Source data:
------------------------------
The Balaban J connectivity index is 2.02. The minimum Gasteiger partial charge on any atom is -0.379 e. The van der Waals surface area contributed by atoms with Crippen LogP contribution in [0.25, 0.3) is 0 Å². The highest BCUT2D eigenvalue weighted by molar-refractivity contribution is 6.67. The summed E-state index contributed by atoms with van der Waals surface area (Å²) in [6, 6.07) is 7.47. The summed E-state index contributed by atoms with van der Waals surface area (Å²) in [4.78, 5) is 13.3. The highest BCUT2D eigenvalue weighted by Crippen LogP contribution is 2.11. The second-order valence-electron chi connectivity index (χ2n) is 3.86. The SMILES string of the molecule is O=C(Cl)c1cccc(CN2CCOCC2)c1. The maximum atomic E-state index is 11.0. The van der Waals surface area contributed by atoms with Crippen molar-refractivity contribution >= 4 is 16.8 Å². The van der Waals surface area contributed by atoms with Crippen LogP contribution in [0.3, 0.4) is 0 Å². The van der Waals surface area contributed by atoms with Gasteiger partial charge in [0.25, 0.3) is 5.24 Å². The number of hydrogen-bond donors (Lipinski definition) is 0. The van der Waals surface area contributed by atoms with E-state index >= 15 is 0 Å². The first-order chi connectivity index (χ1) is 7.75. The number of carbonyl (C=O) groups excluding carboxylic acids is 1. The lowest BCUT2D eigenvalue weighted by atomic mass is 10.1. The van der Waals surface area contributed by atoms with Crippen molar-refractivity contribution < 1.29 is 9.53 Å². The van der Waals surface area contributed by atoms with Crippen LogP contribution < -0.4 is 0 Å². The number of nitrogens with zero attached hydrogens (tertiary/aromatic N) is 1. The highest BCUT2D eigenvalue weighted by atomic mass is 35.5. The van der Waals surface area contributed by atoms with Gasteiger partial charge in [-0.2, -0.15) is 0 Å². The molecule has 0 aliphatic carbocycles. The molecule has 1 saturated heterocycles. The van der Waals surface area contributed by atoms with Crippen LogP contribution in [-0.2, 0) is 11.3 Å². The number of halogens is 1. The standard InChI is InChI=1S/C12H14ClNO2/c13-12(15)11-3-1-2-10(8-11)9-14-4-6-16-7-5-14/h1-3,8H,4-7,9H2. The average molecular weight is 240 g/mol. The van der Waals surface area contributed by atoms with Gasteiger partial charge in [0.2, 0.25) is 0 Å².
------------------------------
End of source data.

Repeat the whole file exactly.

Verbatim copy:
The Balaban J connectivity index is 2.02. The minimum Gasteiger partial charge on any atom is -0.379 e. The van der Waals surface area contributed by atoms with Crippen LogP contribution in [0.25, 0.3) is 0 Å². The highest BCUT2D eigenvalue weighted by molar-refractivity contribution is 6.67. The summed E-state index contributed by atoms with van der Waals surface area (Å²) in [6, 6.07) is 7.47. The summed E-state index contributed by atoms with van der Waals surface area (Å²) in [4.78, 5) is 13.3. The highest BCUT2D eigenvalue weighted by Crippen LogP contribution is 2.11. The second-order valence-electron chi connectivity index (χ2n) is 3.86. The SMILES string of the molecule is O=C(Cl)c1cccc(CN2CCOCC2)c1. The maximum atomic E-state index is 11.0. The van der Waals surface area contributed by atoms with Crippen molar-refractivity contribution >= 4 is 16.8 Å². The van der Waals surface area contributed by atoms with Crippen LogP contribution in [0.3, 0.4) is 0 Å². The van der Waals surface area contributed by atoms with Gasteiger partial charge in [0.25, 0.3) is 5.24 Å². The number of hydrogen-bond donors (Lipinski definition) is 0. The van der Waals surface area contributed by atoms with E-state index >= 15 is 0 Å². The first-order chi connectivity index (χ1) is 7.75. The number of carbonyl (C=O) groups excluding carboxylic acids is 1. The lowest BCUT2D eigenvalue weighted by atomic mass is 10.1. The van der Waals surface area contributed by atoms with Crippen molar-refractivity contribution < 1.29 is 9.53 Å². The van der Waals surface area contributed by atoms with Crippen LogP contribution < -0.4 is 0 Å². The number of nitrogens with zero attached hydrogens (tertiary/aromatic N) is 1. The highest BCUT2D eigenvalue weighted by atomic mass is 35.5. The van der Waals surface area contributed by atoms with Gasteiger partial charge in [-0.2, -0.15) is 0 Å². The molecule has 0 aliphatic carbocycles. The molecule has 1 saturated heterocycles. The van der Waals surface area contributed by atoms with Crippen LogP contribution in [-0.2, 0) is 11.3 Å². The number of halogens is 1. The standard InChI is InChI=1S/C12H14ClNO2/c13-12(15)11-3-1-2-10(8-11)9-14-4-6-16-7-5-14/h1-3,8H,4-7,9H2. The average molecular weight is 240 g/mol. The van der Waals surface area contributed by atoms with Gasteiger partial charge in [0.2, 0.25) is 0 Å².